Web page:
Two of the techniques you can use to store more data in less space are:
• Data compression – Many file formats aren’t very efficiently designed, making it possible to compress them so they occupy less disk space. Most storage management software can perform compressions. Expect compression ratios of at least 2:1
• Data deduplication – In a modern business, lots of data is replicated. Some of the copies you’ll have come about because one department wants its own version of data to work with, so makes a copy. Lots of data is also replicated because you do the same things a lot: every letter your organisation has ever sent has the same details on the letterhead. Data deduplication looks for both kinds of duplicate data, stores one version instead of lots, and then automagically rebuilds documents so that when you open them the duplicated data re-appears, ready for use.
Data deduplication is nearly always more powerful than compression and can help you to store a lot more data on the arrays you already have.
Compression and deduplication reduce TCO by making it possible to buy and operate less disk.
3. HSM and tiering
Most organisations have some very important data, and plenty of less important material.
E-mail from the last week, for example, is probably being accessed quite frequently. But email from three years ago is hardly ever read or accessed.
Most organisations know about these access patterns, but many simply leave all their email on one storage appliance. That kind of behaviour is a missed opportunity because different types of storage array and different types of disk have different performance characteristics and therefore cost different amounts. Storing last year’s email on this year’s fast-and-expensive solid state disk is therefore a very poor idea!
Two approaches address this problem.
One is hierarchical storage management (HSM), a technique that sees old and infrequently-accessed data migrated to cheap-to-operate storage devices. HSM could mean a move to tape or to an old storage array. In either case, it leaves your fast, new, highly-capable storage kit to operate with data that needs its speed, thereby making better use of your investment and controlling costs.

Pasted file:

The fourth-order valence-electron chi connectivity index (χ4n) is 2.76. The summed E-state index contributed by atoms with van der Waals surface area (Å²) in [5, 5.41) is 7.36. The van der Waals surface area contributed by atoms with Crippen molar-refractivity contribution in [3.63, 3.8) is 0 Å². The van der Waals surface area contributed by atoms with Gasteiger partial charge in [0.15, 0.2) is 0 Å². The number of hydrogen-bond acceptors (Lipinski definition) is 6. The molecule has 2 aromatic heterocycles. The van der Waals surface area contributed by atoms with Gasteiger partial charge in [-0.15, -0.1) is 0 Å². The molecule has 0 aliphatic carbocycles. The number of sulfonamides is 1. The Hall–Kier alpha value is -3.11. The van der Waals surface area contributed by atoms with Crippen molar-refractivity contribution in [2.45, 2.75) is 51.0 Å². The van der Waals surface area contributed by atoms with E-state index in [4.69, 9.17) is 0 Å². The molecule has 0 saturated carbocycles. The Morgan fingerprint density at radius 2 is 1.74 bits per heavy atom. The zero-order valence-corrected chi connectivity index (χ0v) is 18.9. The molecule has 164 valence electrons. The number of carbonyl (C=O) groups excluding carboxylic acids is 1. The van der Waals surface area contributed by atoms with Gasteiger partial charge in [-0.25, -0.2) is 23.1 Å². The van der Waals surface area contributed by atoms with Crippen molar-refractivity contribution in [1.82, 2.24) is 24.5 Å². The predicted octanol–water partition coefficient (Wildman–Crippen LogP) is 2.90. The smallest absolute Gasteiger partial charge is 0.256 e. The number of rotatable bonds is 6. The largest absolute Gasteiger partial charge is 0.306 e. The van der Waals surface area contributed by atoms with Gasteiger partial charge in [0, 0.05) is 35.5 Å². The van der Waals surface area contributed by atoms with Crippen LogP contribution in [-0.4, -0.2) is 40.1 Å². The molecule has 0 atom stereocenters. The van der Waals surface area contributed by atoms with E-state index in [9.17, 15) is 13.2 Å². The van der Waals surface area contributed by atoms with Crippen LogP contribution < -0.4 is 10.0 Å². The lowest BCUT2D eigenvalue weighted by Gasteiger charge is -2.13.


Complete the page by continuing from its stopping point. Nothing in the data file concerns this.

Tiering is a very similar idea, but sees data that applications need to access a lot placed on fast disks and in fast arrays. Many high-volume websites place frequently-accessed data in a tier of very fast disk, less popular data on fast disk and their least popular data on old, slow cheap disk.
Tiering differs from HSM in its dynamism – it often analyses data on the fly and shuffles data between tiers often and automatically – and in its use to assist applications perform better. HSM, by contrast, is more often applied to older data that is not used by live applications.
4. Simplify storage management
Many organisations acquire different storage devices over time. As most of these devices include management software, organisations find they need multiple tools to manage storage.
The complexity and cost involved is a significant contributor to storage TCO.
Some vendors now offer software that can manage arrays from their rivals. Third party storage management tools do likewise.
In both cases, organisations can expect to reduce TCO by removing the need for multiple pieces of management software and people with the skills to operate them all.